Hurt Yourself and the Ones You Love

Forgotten Tomb

As far as Blackened Doom goes, Mediterranean miserablists FORGOTTEN TOMB are about as big and […]
By Danny Sanderson
April 16, 2015
Forgotten Tomb - Hurt Yourself and the Ones You Love album cover

As far as Blackened Doom goes, Mediterranean miserablists FORGOTTEN TOMB are about as big and as good as they come. The band, originally formed in 1999 as a one man affair by Herr Morbid after leaving his previous outfit, have gone from strength to strength with each release, and really hit their stride with their previous album, "...And Don't Deliver Us From Evil", which gained them wider attention and critical acclaim from both fans, journalists and peers alike. Whenever a band produces a record of this magnitude, one obvious question naturally comes up; can they follow this up with something that is equal, if not better, than its predecessor. Luckily for both the band and fans, their eighth full length, "Hurt Yourself and the Ones You Love", is a masterpiece in its own right, and might just be one of their best releases to date.

The opening track, "Soulless Upheaval", has a very strong, dissonant intro section, and the whole track is essentially a really progressive Black Metal track. It's one ferocious, dark and foreboding wall of noise that sounds really amazing. The guitar sound, which like I said, is rooted quite strongly in Black Metal, has a lot of Gothic and Doom elements thrown in for good measure, which only adds to the aura and presence of this track, and the rasping, tar-like vocals cut across the top very well. The guitar solo stands as one of the focal points of this beast of a tune, and has some amazing, spine-tingling sections that really help set the album up before the track fades away. The song that immediately follows it, "King of the Undesirables", is a mid-paced, discordant epic with the closest thing you'll get to sing-along vocals in a Blackened Doom band. The drumming that backs it is confident and fierce, and helps drive the string section forward on its relentless dirge. All the aspects of the songs music are brought to the fore at least once, including the bass, which becomes more prominent and heavier towards the end of the track. "Bad Dreams Come True", is somewhat fittingly enough, all my dreams for a great Doom-laden track brought to fruition. It's main riff is a thick, groovy guitar line that almost drones as the song kicks into gear. There's a lot more amazing, Black Metal tinged guitars, before it becomes an all out Black Metal beast in its own right, if only for brief intervals as it ebbs and flows between this blistering Black Metal brilliance and the original guitar motif. It fades away in a flare of speed and vicious drum beats. And then we come to this albums title track, which opens at a crawl and builds into what I suspect will become a cornerstone of their live set in the near future. This is a slow-burner, and without even realising it, this track becomes much more powerful as it progresses.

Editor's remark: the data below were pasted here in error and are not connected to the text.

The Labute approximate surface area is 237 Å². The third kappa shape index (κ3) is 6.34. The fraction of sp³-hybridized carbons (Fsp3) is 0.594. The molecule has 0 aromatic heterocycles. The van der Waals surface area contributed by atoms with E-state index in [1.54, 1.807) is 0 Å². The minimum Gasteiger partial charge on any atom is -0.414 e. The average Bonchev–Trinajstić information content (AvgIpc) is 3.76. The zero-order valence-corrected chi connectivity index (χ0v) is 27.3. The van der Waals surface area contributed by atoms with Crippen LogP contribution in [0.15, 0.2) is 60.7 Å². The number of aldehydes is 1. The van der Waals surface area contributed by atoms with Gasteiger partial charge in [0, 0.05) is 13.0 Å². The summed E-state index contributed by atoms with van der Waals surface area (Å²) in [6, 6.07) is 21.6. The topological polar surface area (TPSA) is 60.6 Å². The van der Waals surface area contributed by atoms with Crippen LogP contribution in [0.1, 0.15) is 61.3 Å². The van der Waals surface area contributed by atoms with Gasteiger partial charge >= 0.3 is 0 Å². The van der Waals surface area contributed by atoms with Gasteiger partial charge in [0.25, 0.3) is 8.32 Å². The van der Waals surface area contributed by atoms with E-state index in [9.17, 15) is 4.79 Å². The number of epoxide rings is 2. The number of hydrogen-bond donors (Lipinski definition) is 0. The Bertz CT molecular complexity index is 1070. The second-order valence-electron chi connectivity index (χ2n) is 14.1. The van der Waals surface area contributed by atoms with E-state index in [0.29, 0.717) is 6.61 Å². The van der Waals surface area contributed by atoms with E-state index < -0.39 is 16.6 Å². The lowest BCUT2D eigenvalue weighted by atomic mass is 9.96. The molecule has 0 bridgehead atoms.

"Mislead the Snakes" has a lot to offer as well, and grabs your attention much more forcefully than its predecessor. The great rhythms, the even greater leads and the sharp and gnashing vocals help to establish this particular tune as one of the stand-out pillars of this record. The Doom Metal influences on this track are noticeably more present than on many of the other tracks on this record, and ultimately sounds like a collaboration between Doom and Black Metal legends that never occurred. "Dread the Sundown" is another mid-tempo song, with the cold, eerie atmosphere that every good Black Metal song should have on it. The cleaner guitar lines and the progressive approach to the music all make this an awesome track, and help stop this from falling into mediocrity as many slower Black Metal tracks are prone to do. By this points, we've experienced slow and fast, heavy and dissonant, and the other numerous sections of this bands sound that make them brilliant. And then we come to the albums closing number, "Swallow the Void"; this is a very strong track with a foreboding atmosphere that cloaks the whole track. This instrumental track is built around not only the aforementioned atmosphere, but also a great, minimalist guitar line that works really well with the ambiance that backs it. It's actually quite mellow and relaxing, and is a great way to wind down this amazing album.

As I said at the start of this review, this is a band that is going from strength to strength with each and every release they put out, and this is arguably one of their strongest albums yet. This is no small compliment, as some of the previous albums that this band have done are future classics of the genre, and have garnered the band a cult following worldwide. This album might just take them to the forefront of the scene, and see them play to larger and wider audiences the world over. This album is highly recommended.

9 / 10

Almost Perfect

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"Hurt Yourself and the Ones You Love" Track-listing:

1. Soulless Upheaval
2. King of the Undesirables
3. Bad Dreams Come True
4. Hurt Yourself and the Ones You Love
5. Mislead the Snakes
6. Dread the Sundown
7. Swallow the Void

Forgotten Tomb Lineup:

Herr Morbid- Vocals, Guitars
Algol- Bass
Asher- Drums
A.- Lead Guitars

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